Pain management is one of those things commonly under done by paramedics.  I believe common reasons for this lack of treatment include laziness, apathy, and disbelief.  Paramedics don't want to do the added paperwork that goes with administering a controlled substance.  They may not care too much about the pain that their patient is in, and are much more concerned about life-threatening conditions.  Finally, the existence of drug seekers most-definitely decreases the amount of pain meds administered prehospitally.  Whatever the reason, it isn't a good one.  If your patient complains of pain, it should be treated.  An ice pack or positioning may be enough for some, while heavy doses of potent narcotics may be required for others.  We have the tools, now lets use them.

I have added the Wong-Baker 'faces' pain scale here to remind you of how to judge your pediatric patient's pain.  The old one through ten severity scale is suffice for adults.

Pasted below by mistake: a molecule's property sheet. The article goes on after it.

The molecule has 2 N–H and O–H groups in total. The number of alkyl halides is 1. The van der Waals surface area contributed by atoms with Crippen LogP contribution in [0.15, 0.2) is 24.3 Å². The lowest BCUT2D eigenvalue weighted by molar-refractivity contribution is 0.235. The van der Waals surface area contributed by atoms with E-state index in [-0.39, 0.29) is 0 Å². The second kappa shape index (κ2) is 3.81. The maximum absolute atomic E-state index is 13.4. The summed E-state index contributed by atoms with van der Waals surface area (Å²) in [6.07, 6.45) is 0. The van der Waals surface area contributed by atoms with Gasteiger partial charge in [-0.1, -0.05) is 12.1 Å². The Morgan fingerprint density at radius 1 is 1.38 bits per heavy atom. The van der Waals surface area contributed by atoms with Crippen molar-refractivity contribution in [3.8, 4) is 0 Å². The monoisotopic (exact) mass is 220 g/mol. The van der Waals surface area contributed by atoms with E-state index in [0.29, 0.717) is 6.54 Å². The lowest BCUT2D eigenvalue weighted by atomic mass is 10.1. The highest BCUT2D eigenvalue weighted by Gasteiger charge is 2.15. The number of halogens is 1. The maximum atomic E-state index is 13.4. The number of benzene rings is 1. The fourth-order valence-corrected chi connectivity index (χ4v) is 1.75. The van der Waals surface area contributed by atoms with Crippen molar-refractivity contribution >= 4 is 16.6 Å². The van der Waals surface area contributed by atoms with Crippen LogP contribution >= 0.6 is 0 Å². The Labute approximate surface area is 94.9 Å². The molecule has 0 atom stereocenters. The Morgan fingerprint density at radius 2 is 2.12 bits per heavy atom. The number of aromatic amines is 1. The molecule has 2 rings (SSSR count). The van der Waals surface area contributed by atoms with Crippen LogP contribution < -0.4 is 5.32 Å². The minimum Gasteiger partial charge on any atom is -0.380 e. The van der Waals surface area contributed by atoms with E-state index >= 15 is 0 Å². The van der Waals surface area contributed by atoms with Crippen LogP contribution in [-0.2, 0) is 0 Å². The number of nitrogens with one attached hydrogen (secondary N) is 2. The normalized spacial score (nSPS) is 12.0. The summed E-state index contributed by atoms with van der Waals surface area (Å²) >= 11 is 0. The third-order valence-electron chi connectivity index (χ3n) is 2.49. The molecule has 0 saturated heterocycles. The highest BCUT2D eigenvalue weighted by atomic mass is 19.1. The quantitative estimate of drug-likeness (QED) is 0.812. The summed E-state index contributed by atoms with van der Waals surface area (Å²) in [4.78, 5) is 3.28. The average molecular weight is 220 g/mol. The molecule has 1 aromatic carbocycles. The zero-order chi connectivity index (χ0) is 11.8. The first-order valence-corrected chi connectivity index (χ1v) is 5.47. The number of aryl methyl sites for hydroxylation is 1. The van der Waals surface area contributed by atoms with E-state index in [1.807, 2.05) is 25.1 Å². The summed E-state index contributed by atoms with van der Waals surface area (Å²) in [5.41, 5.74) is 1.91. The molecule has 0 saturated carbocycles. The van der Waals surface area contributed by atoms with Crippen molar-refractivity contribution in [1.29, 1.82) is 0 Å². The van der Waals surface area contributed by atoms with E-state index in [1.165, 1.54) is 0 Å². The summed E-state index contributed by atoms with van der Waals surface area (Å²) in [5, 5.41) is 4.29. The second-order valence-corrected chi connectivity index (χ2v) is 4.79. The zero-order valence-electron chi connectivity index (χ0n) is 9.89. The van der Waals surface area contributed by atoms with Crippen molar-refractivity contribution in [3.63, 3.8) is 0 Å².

Learn It: Angioedema


Sometimes referred to as Quinke's Edema, angioedema is that swelling we see that is most apparent around the mucosal areas of the face.  Consider Hives as swelling on the surface of the skin, and angioedema as swelling beneath the skin.  

The most common cause of this type of swelling without the presence of Hives is hypersensitivity to ACE inhibitors.  

ACE = Angiotensin converting enzyme.  This converts angiotensin one into angiotensin two.  

ACE inhibitors block ACE.

Bradykinin is a peptide that has a role with all forms of angioedema.  It is a potent vasodilator that increases permeability and allows the accumulation of fluid within the interstitial space.  

ACE is one of the main ways that bradykinin is degraded.  So when we inhibit the production of ACE, we are then inhibiting the degradation of bradykinin.  We then have this run away peptide and subsequent swelling.  

Many patients that suddenly present with severe angioedema have been taking ACE inhibitors, such as lisinopril, for a long period of time.  They may have never had any issues before, but out of no where have this severe reaction.  This type of reaction is most common in the African-American population, but may occur in anyone.